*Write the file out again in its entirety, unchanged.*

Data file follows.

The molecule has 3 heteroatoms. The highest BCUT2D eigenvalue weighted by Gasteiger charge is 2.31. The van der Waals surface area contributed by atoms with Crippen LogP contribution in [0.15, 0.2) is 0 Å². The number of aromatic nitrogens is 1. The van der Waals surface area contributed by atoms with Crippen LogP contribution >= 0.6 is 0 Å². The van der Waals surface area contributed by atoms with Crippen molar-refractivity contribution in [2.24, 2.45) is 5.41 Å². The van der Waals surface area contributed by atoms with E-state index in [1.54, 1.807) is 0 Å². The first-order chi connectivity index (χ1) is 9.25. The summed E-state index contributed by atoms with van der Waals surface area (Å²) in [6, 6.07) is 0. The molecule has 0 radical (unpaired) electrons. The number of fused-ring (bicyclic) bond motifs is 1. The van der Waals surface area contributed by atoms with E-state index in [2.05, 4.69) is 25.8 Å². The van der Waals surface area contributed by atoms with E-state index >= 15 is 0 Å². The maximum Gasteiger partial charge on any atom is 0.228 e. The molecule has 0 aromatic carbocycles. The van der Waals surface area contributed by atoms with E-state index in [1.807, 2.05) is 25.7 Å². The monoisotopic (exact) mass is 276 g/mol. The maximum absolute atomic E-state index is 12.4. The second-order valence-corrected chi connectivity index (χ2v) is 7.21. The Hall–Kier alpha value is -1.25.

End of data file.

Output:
The molecule has 3 heteroatoms. The highest BCUT2D eigenvalue weighted by Gasteiger charge is 2.31. The van der Waals surface area contributed by atoms with Crippen LogP contribution in [0.15, 0.2) is 0 Å². The number of aromatic nitrogens is 1. The van der Waals surface area contributed by atoms with Crippen LogP contribution >= 0.6 is 0 Å². The van der Waals surface area contributed by atoms with Crippen molar-refractivity contribution in [2.24, 2.45) is 5.41 Å². The van der Waals surface area contributed by atoms with E-state index in [1.54, 1.807) is 0 Å². The first-order chi connectivity index (χ1) is 9.25. The summed E-state index contributed by atoms with van der Waals surface area (Å²) in [6, 6.07) is 0. The molecule has 0 radical (unpaired) electrons. The number of fused-ring (bicyclic) bond motifs is 1. The van der Waals surface area contributed by atoms with E-state index in [2.05, 4.69) is 25.8 Å². The van der Waals surface area contributed by atoms with E-state index >= 15 is 0 Å². The maximum Gasteiger partial charge on any atom is 0.228 e. The molecule has 0 aromatic carbocycles. The van der Waals surface area contributed by atoms with E-state index in [1.807, 2.05) is 25.7 Å². The monoisotopic (exact) mass is 276 g/mol. The maximum absolute atomic E-state index is 12.4. The second-order valence-corrected chi connectivity index (χ2v) is 7.21. The Hall–Kier alpha value is -1.25.